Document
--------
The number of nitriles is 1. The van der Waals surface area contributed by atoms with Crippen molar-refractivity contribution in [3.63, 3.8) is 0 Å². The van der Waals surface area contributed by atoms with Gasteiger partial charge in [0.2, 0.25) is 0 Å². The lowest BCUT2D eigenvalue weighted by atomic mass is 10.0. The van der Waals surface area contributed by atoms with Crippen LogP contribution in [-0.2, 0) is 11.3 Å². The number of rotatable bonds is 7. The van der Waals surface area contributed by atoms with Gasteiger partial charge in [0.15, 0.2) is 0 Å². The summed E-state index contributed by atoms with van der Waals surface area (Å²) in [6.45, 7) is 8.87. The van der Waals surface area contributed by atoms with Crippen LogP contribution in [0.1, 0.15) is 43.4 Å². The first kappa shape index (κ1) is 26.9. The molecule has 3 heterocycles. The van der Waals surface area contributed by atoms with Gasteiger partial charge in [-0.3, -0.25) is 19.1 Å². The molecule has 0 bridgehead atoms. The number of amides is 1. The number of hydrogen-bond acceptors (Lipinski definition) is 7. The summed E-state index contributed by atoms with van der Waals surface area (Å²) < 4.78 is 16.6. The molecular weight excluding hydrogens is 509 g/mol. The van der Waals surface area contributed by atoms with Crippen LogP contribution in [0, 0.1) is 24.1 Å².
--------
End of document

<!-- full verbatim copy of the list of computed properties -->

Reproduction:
The number of nitriles is 1. The van der Waals surface area contributed by atoms with Crippen molar-refractivity contribution in [3.63, 3.8) is 0 Å². The van der Waals surface area contributed by atoms with Gasteiger partial charge in [0.2, 0.25) is 0 Å². The lowest BCUT2D eigenvalue weighted by atomic mass is 10.0. The van der Waals surface area contributed by atoms with Crippen LogP contribution in [-0.2, 0) is 11.3 Å². The number of rotatable bonds is 7. The van der Waals surface area contributed by atoms with Gasteiger partial charge in [0.15, 0.2) is 0 Å². The summed E-state index contributed by atoms with van der Waals surface area (Å²) in [6.45, 7) is 8.87. The van der Waals surface area contributed by atoms with Crippen LogP contribution in [0.1, 0.15) is 43.4 Å². The first kappa shape index (κ1) is 26.9. The molecule has 3 heterocycles. The van der Waals surface area contributed by atoms with Gasteiger partial charge in [-0.3, -0.25) is 19.1 Å². The molecule has 0 bridgehead atoms. The number of amides is 1. The number of hydrogen-bond acceptors (Lipinski definition) is 7. The summed E-state index contributed by atoms with van der Waals surface area (Å²) < 4.78 is 16.6. The molecular weight excluding hydrogens is 509 g/mol. The van der Waals surface area contributed by atoms with Crippen LogP contribution in [0, 0.1) is 24.1 Å².